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PROTEST LODGED AGAINST THE NEW HAVEN CUSTOMS - [Arnold, Benedict] - 1767. 
New Haven, 1767. pp. plus integral docketing leaf. Folio. Silked. Small paper loss to top of sheet, affecting a few words of text. A few minor losses at edges. Lightly soiled. Good. In a red half morocco and cloth clamshell case, spine gilt. Written complaint lodged with the New Haven Customs House in which two sailors, Rutherford Cooke and Caleb Comstock, protest the treatment of their ship at port - a ship of which Benedict Arnold was captain and owner. The two men attest that the sloop Charming Sally, Benedict Arnold captain (not present), sailed for the West Indies and thence to Amsterdam, where they met Arnold on business, and then back again to the West Indies. The complaint reads: "Be it known and made manifest to all persons whom these presents shall come...before me Daniel Lyman, Esqr., one of His Majesty's Jus[tices] of the Peace for the county of New Haven...personally came and appeared Rutherford Cooke, Mate of the good sloop Charming Sally and Caleb Comstock, mariner, and on oath depose and say that on the fifteenth of July last they sailed in sd. sloop from the island of St. Croix in the West Indies to Holland whereof was Master Benedict Arnold of New Haven where we arrived on the thirtieth of August following and having there discharged our cargo took on board a freight for sd. St. Croix on account of Mr. Daniel Cromeline, merchant at Amsterdam, at which place we left our Capt. sd. Benedict Arnold on shore on the fifth of October and from there arrived at sd. St. Croix on the fifteenth of Novemr. and after disposing our cargo sailed on the twenty-third of the same month in a sett of ballast for New Haven, where we arrived the tenth of January not having our Capt. on board. "And the Dept. the Mate further says that thereupon he applied to his Majesty's Custom House in sd. New Haven with the register of sd. vessel & her papers in proper office hours for entering the same, but being required he left his papers with the officers thereof for a time in which the said sloop might be searched by a waiter for that purpose, which was accordingly done; but nothing found on board or in any other place tho search has repeatedly been made; and that afterwards the sd. Mate applied to sd. office for the entry of sd. vessel & her papers but was refused tho tending to give oath as the Acts of Parliament require. And especially as the Dept. further say on the fifth of inst. February, and was denied the entry of the vessel & her papers after an attendance of near three weeks." It is signed by Rutherford Cooke, Caleb Comstock, and Justice of the Peace Daniel Lyman. Not a great deal seems to have been known about Arnold's early business ventures hitherto - the material available, for example, to Arnold's principal modern biographer, Willard Sterne Randall, being comparatively scant. Arnold first entered business in 1761, and initially seems to have been successful. He visited London the next year, where he acquired stock on credit, then set up shop on Chapel Street in New Haven under the famous sign (still preserved at the New Haven Historical Society): "B. Arnold Druggist / Bookseller &c. / From London / Sibi Totique." Later he also acquired a sloop and undertook trading voyages to the Caribbean and Canada. Most of these voyages, however, were devoted to smuggling rather than upstanding trade. "Benedict Arnold's business was secret by definition. To keep accurate records would have been self-destructive, yet not to engage to some degree of smuggling was all but impossible if such a business was to survive increasingly stringent British trade policies" - Randall (p.42). Despite these various enterprises, Arnold went bankrupt, owing some Â£16,000 when his business failed in the summer of 1766. Given the smuggling activities in which Arnold was engaged, and his business failure, the Customs House may have had good reason to be suspicious of his vessel, despite the lack of supporting evidence aboard ship. It is also possible that he had made enemies of the authorities, as in January 1767 he was involved in a notorious case of beating up a colonial tax collector. Willard Sterne Randall, BENEDICT ARNOLD: PATRIOT AND TRAITOR (1991).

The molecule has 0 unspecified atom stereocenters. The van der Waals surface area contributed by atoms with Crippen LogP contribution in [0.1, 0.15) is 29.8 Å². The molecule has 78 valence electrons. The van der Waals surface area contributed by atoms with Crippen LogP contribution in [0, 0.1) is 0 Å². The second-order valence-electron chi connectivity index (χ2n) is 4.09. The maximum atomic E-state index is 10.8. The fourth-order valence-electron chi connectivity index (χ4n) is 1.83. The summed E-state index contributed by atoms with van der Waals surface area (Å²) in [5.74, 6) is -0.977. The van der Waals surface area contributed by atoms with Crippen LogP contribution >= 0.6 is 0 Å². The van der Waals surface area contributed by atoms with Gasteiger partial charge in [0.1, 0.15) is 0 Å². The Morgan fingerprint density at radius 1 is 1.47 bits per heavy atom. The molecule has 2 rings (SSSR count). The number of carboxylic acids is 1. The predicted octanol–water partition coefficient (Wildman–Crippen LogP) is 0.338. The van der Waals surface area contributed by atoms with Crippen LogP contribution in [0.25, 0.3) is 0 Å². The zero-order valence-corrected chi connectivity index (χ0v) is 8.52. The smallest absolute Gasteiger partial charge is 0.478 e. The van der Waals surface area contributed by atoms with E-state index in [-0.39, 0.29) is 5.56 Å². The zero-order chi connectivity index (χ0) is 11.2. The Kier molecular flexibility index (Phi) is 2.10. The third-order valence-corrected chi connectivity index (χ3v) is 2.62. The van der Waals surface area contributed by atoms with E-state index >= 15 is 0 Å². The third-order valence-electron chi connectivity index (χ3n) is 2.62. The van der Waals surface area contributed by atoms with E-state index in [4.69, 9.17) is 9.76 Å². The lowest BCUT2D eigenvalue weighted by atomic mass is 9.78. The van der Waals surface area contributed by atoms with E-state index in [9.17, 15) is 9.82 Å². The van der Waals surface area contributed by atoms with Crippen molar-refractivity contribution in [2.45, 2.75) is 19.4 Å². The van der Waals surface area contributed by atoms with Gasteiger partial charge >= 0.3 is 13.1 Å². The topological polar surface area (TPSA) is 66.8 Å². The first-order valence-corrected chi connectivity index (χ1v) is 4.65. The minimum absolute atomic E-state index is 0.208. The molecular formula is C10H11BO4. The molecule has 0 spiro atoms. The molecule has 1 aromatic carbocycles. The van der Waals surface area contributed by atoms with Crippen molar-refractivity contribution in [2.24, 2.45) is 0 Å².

[Bookseller: William Reese Company - Americana]
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